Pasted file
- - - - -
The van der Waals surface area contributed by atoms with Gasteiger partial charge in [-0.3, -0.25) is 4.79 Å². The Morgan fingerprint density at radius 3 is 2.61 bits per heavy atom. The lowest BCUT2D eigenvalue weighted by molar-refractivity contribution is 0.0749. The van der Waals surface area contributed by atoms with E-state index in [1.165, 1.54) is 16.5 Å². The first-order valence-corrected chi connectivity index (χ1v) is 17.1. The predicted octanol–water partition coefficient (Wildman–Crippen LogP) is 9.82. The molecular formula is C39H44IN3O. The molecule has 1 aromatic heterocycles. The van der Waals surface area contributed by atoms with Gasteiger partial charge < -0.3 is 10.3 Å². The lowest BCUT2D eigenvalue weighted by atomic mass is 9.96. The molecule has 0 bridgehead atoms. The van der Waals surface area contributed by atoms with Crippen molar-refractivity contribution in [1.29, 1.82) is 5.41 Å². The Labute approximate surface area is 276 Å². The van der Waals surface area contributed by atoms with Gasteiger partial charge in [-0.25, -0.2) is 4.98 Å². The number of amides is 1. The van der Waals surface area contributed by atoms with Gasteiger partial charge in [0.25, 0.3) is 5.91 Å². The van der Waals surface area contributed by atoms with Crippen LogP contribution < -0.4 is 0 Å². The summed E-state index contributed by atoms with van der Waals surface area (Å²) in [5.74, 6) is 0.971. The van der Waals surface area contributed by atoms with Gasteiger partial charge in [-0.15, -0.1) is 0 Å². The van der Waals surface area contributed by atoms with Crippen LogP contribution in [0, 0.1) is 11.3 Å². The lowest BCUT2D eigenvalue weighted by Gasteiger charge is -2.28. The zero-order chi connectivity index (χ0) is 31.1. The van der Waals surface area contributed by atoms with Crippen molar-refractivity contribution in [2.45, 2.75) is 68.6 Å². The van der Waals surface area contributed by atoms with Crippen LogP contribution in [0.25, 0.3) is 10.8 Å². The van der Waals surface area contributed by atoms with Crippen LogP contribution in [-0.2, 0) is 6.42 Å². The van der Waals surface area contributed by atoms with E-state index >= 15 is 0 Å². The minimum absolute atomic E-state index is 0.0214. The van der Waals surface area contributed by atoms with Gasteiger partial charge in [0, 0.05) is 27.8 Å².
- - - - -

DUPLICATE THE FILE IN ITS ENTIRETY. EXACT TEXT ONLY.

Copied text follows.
The van der Waals surface area contributed by atoms with Gasteiger partial charge in [-0.3, -0.25) is 4.79 Å². The Morgan fingerprint density at radius 3 is 2.61 bits per heavy atom. The lowest BCUT2D eigenvalue weighted by molar-refractivity contribution is 0.0749. The van der Waals surface area contributed by atoms with E-state index in [1.165, 1.54) is 16.5 Å². The first-order valence-corrected chi connectivity index (χ1v) is 17.1. The predicted octanol–water partition coefficient (Wildman–Crippen LogP) is 9.82. The molecular formula is C39H44IN3O. The molecule has 1 aromatic heterocycles. The van der Waals surface area contributed by atoms with Gasteiger partial charge < -0.3 is 10.3 Å². The lowest BCUT2D eigenvalue weighted by atomic mass is 9.96. The molecule has 0 bridgehead atoms. The van der Waals surface area contributed by atoms with Crippen molar-refractivity contribution in [1.29, 1.82) is 5.41 Å². The Labute approximate surface area is 276 Å². The van der Waals surface area contributed by atoms with Gasteiger partial charge in [-0.25, -0.2) is 4.98 Å². The number of amides is 1. The van der Waals surface area contributed by atoms with Gasteiger partial charge in [0.25, 0.3) is 5.91 Å². The van der Waals surface area contributed by atoms with Crippen LogP contribution < -0.4 is 0 Å². The summed E-state index contributed by atoms with van der Waals surface area (Å²) in [5.74, 6) is 0.971. The van der Waals surface area contributed by atoms with Gasteiger partial charge in [-0.15, -0.1) is 0 Å². The van der Waals surface area contributed by atoms with Crippen LogP contribution in [0, 0.1) is 11.3 Å². The lowest BCUT2D eigenvalue weighted by Gasteiger charge is -2.28. The zero-order chi connectivity index (χ0) is 31.1. The van der Waals surface area contributed by atoms with Crippen molar-refractivity contribution in [2.45, 2.75) is 68.6 Å². The van der Waals surface area contributed by atoms with Crippen LogP contribution in [0.25, 0.3) is 10.8 Å². The van der Waals surface area contributed by atoms with Crippen LogP contribution in [-0.2, 0) is 6.42 Å². The van der Waals surface area contributed by atoms with E-state index >= 15 is 0 Å². The minimum absolute atomic E-state index is 0.0214. The van der Waals surface area contributed by atoms with Gasteiger partial charge in [0, 0.05) is 27.8 Å².